US 4360227 A
A pipe joint for joining a pair of adjacent pipe ends includes an improved gasket contruction. An annular radially outwardly extending flange is provided on the periphery of each pipe adjacent and spaced from the pipe end, a cylindrical coupling member is provided including at least one axial slit in the cylindrical wall thereof and a pair of annular arcuate grooves extending outwardly from the interior of the coupling member, the grooves being shaped so as to form an enclosed annular space between each flange and each arcuate groove, and a gasket for sealing the pipe joint having a pair of spaced apart O-rings shaped to be fitted over the pipe ends and compressed within the annular spaces, a connecting web extending between and joining the O-rings along only a portion of their circumferences, and a shield attached to the inner surface of the connecting web for protecting the web from the pipe ends. The connecting web is positioned under the axial slit in the coupling member. The connecting web is particularly shaped so as to form an evenly compressed, tightly sealing gasket when the pipe joint is assembled.
1. A gasket for forming a seal between two adjacent pipe ends and a coupling spanning the two pipe ends, comprising:
a pair of spaced apart O-rings joined along a portion of their respective annular bodies by a connecting member;
said connecting member comprising a web of flexible material defining parallel sides, each of said sides being bonded along its length to one of said O-rings, a pair of elevated cross ridges extending between said O-rings at opposite ends of said connecting member, and a depressed central portion bounded by said O-rings and said elevated cross ridges.
2. The gasket of claim 1 further comprising an arcuate sheet of rigid material fixed to the inner surface of said web of flexible material, the curvature of said sheet approximately matching the curvature of the outside circumference of said pipe ends.
3. The gasket of claim 2, wherein said sheet of rigid material comprises stainless steel.
4. The gasket of claim 1 wherein each of said elevated cross ridges tapers in height from a maximum height, at the points where the ends of the ridge meet said O-rings, of approximately the diameter of the cross-section of said O-rings, to a minimum height, at the center of the ridge, intermediate said diameter of said O-rings and the height of said depressed central portion.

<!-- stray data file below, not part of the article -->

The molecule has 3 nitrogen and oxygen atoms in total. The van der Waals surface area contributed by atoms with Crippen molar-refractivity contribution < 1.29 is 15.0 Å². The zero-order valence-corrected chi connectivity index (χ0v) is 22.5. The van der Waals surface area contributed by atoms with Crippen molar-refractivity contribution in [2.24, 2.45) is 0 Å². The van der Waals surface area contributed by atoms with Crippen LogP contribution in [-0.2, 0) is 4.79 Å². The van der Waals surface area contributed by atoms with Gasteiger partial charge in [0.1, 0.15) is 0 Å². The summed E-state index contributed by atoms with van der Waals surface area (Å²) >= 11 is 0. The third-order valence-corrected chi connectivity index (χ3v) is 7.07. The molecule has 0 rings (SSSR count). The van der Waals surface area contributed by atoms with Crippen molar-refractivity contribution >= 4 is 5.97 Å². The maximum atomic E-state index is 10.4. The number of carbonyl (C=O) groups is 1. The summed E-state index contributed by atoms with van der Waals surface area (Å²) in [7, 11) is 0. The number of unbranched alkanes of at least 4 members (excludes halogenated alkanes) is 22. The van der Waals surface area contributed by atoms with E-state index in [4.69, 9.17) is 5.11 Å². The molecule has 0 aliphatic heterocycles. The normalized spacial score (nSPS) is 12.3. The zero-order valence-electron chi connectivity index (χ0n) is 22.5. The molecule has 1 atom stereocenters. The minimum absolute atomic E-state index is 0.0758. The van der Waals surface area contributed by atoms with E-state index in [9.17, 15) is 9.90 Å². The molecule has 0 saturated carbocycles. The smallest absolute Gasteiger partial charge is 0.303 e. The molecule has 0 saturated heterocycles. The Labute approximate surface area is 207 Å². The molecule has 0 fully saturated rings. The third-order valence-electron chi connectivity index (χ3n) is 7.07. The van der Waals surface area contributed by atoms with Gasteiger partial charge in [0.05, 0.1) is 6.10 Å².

5. The gasket of claim 1, wherein said web between said elevated cross ridges defines elevated side ridges along the parallel sides of said web, said side ridges being bonded to said O-rings and tapering down to said depressed central portion.
6. The gasket of claim 5 wherein said web of flexible material further defines a pair of web extensions located one adjacent to each of said elevated cross ridges outwardly of said depressed central portion and extending between said O-rings.
7. The gasket of claim 6 further comprising a sheet of metal attached to the inner surface of said web of flexible material and extending circumferentially the length of said web including said web extensions.
8. A pipe joint for joining a pair of adjacent pipe ends, comprising:
an annular radially outwardly extending flange having an arcuate cross-section on the periphery of each pipe adjacent and spaced from each pipe end;
a cylindrical coupling member including at least one axial slit through the cylindrical wall thereof and a pair of annular arcuate grooves extending outwardly from the interior of said coupling member, each of said grooves being located to matingly receive one of said annular arcuate flanges, one of said flange and said groove being asymmetrical on the side thereof nearest said pipe ends so as to form an annular space between said flange and said groove;
gasket means for sealing the pipe joint comprising a pair of spaced apart annular members shaped to be fitted over said pipe ends and compressed within said annular spaces, a connecting web extending between and joining said annular members along a portion of their circumferences, said web being positioned under said axial slit of said coupling member between said annular spaces, and comprising a pair of elevated cross ridges extending between said annular members at opposite ends of said web, and a depressed central portion bounded by said annular members and said cross ridges; and
means for drawing said coupling member tightly about said pipe ends.
9. The pipe joint of claim 8 wherein said cylindrical coupling member includes a pair of radial flanges extending from each side of said axial slit, and wherein said means for drawing said coupling member tightly about said slit comprises means for drawing said radial flanges together.
10. The pipe joint of claim 8 wherein said annular radially outwardly extending flanges comprise annular members fixed to the periphery of each pipe.
11. A connecting web for sealing an axial joint of a pipe coupling, said coupling being formed to receive O-rings surrounding adjacent pipe ends, comprising:
a depressed central area having a height less than half the diameter of said O-rings;